The Fisher Body Occupation of 1936
By MIKE ALEWITZ
On Dec. 28,1936, workers at the Cleveland, Ohio, Fisher Body (General Motors) factory went on strike and proceeded to occupy the plant. Demands included a shortened workday to three seven-hour shifts and double-time pay for holidays. This would spread work around, create jobs, prevent layoffs, and strengthen the union.
United Auto Workers (UAW) officials were planning to stage strikes after the first of the year, but the workers were not waiting—the action in Cleveland also precipitated the famous Flint sit-down days later. What followed was a nationwide wave of thousands of sit-downs, strikes and job actions that led to the organization of industrial unions and the empowerment of millions of workers. The strike wave once again demonstrated: Unions don’t organize workers—workers organize unions!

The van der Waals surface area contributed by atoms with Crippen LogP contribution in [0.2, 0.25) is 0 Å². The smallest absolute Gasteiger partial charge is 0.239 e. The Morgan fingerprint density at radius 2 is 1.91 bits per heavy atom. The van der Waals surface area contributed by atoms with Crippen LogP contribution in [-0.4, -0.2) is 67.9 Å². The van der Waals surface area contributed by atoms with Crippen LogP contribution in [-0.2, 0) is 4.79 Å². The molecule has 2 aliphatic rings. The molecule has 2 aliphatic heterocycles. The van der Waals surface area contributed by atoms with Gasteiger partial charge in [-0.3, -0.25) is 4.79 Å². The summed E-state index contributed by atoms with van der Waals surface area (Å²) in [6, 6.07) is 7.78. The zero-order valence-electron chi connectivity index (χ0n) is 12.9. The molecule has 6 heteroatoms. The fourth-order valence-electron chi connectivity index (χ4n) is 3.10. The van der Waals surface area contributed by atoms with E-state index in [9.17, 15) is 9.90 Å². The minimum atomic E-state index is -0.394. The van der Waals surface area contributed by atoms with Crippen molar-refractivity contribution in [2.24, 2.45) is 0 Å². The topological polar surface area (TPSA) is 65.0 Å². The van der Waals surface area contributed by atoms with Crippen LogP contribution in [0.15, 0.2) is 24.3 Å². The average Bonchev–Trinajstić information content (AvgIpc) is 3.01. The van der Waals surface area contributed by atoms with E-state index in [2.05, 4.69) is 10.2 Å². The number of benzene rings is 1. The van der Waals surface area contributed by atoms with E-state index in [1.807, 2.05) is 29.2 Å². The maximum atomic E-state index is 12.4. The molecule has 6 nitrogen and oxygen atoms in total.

Over the years, conservative bureaucrats transformed the militant, fighting UAW into a conservative, business-union job trust. Recent revelations of the lavish lifestyle of UAW officials is a shameful betrayal of those that built the union. The victories begun in the 1930s transformed life for U.S. workers. Renewed struggle can transform it again.
(My mother worked at Fisher Body in Wilmington, Del., in the late 1950s. Today it’s closed. The facility is planned for a retail distribution site staffed with low-wage workers).
This image is of a sit-down strike at the Fisher Body plant in Buffalo. During that 1936 sit-down strike, workers formed an orchestra to serenade the picketers massed outside the factory. After they won, the musicians transformed into a marching band that led a victory parade throughout the city.
Image: Buffalo UAW Sit-Down Strike. From a series of portable murals on the History of Region 9 of the United Auto Workers (suppressed and never exhibited). By Mike Alewitz / 7’ x 10’ / 1992.